Vermont among the agriculture universities selling cow herds to cut costs in tight times
BURLINGTON, Vt. – The fields and long red barns at the University of Vermont will soon house fewer cows as low milk prices, high costs and budget cuts have forced the university to sell its herd.
Other universities are doing the same, or looking for other ways to cut costs, as high feed, fuel and labor prices make it difficult to keep animals during tight economic times. The sales are taking place despite growing enrollment in agriculture programs. The herds are mainly used for faculty research.
The University of Vermont plans to sell its 255 Holsteins and have faculty do their work on private farms that could be paid $20,000 a year for three years, said Tom Vogelmann, dean of UVM's College of Agriculture and Life Sciences. The farmers would benefit from the added income, while researchers would have access to more cows, possibly in more modern facilities.
"We're really excited because we feel that this is really a new model that land-grant institutions can work toward," Vogelmann said.
Most land-grant universities face similar challenges, he said, as the cost of keeping animals increases faster than the price of milk or state funding.
A minority of schools are discontinuing their herds but all institutions are looking at the costs of keeping their animals, said Jim Linn, vice president of the American Dairy Science Association.
"It is a major cost, and we try and offset some of those costs through research and teaching dollars but again it's more costly than plant sciences," said Linn, who is department head for animal science at the University of Minnesota, which, like Michigan State University, is selling one of three herds.
Cows also will go on the auction block at the University of Kentucky, which hopes to reduce its herd from about 140 animals to about 100 by September. Along with being squeezed by low milk prices and costly upkeep, the school has run out of room to spread manure as other agriculture programs expand, said Nancy Cox, director of the Kentucky Agricultural Experiment Station and associate dean for College of Agriculture.
Kentucky had hoped to move its herd to a new facility at Eastern Kentucky University about 30 minutes away but money isn't available right now to build it, Cox said.
"We are losing money," she said. While the universities aren't into dairying to make money, many sell their milk to try to recoup some of their costs.
"Certainly the economy that's affected dairy farming in general has affected us and it's not sustainable," Cox said.
On top of that, states have been reducing funding for land-grant universities for about 20 years or longer, said Paul Hassen, a spokesman for the Association of Public and Land-grant Universities. That has only accelerated with the budget problems in many states.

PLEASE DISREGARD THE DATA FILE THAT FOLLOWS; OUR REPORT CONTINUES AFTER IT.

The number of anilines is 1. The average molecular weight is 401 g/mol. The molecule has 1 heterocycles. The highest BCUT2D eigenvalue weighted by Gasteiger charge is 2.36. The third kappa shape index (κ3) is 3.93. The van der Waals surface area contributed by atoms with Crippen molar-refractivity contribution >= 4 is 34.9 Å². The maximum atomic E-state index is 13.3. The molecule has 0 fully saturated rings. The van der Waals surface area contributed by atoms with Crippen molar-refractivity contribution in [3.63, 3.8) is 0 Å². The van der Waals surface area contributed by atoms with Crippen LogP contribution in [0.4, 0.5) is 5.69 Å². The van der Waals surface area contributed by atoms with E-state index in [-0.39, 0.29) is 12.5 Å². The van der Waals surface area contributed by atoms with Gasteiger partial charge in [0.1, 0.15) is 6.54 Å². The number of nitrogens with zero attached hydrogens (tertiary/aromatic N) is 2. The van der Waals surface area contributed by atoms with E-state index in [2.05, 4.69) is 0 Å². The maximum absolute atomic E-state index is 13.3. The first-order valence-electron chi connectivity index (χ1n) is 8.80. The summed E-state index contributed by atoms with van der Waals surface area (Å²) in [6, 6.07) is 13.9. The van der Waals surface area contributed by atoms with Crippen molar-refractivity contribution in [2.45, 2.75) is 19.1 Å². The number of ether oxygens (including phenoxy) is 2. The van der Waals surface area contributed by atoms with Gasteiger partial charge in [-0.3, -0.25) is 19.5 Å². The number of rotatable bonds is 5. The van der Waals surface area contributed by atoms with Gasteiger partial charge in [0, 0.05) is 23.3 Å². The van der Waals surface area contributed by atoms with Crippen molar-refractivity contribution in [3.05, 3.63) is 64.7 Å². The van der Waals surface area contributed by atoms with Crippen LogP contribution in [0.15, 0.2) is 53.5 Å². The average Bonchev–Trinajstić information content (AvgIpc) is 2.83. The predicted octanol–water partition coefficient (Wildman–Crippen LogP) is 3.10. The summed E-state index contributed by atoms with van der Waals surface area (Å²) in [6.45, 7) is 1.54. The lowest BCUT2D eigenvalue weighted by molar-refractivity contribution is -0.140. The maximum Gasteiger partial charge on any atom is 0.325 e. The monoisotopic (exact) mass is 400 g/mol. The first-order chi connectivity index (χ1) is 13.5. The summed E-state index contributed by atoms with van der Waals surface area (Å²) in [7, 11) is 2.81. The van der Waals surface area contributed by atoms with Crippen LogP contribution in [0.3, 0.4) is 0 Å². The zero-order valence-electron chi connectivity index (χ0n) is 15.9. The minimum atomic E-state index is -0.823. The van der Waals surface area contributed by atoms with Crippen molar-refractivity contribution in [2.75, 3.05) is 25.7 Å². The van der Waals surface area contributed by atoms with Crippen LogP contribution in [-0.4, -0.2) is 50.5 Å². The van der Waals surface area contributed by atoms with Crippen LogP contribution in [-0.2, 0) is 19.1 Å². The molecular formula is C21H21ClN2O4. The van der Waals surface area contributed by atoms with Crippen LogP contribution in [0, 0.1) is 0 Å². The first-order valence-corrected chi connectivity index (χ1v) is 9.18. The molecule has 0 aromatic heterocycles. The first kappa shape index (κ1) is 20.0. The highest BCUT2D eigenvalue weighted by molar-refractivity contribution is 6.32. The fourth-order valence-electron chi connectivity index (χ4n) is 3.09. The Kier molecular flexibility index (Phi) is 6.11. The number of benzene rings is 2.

Rutgers University opted to combine its herd with one at the University of Delaware, about two hours away, about eight years ago.
"We were facing the same sorts of difficulties and compounded with that was our dairy herd was housed in an old barn that was not the latest technology for teaching dairy science and so what we had was an expensive operation that wasn't even a good model of what the 21st century dairying is all about," said Larry S. Katz, director of Rutgers Cooperative Extension.
Rutgers moved its cows to Delaware's more modern dairy facility, and it now raises their offspring, the young females called heifers. Rutgers has focused its research on heifers' behavior, bedding and nutrition. When the animals have grown enough to be ready to produce calves, they move to Delaware, which specializes in dairy production research.
"It's worked out fantastic," Katz said. "In the old barn, we had about 40 cows that we were milking, and the various heifers of different ages. We now, at times, we've had as many as 180 animals on our campus for the students to work with."
Another plus is that Rutgers is nearly breaking even with its costs, he said.
UVM sees the sale of its herd and shift from centralized research as an opportunity to do more research, not less, Vogelmann said. The savings from not maintaining the herd — about $225,000 — will go into research possibly on forage, animal nutrition, environmental effects, and heifer and calf rearing.
While the school will keep 65 cows at its farm for research and its hands-on Cooperative for Real Education in Agricultural Management program, faculty will have access to many more.
"Before we were sort of limited to 255 animals for research trials," Vogelmann said. "But if you look at an hour's driving radius around here, that number is multiplied tenfold."
(This version corrects to Michigan State University.)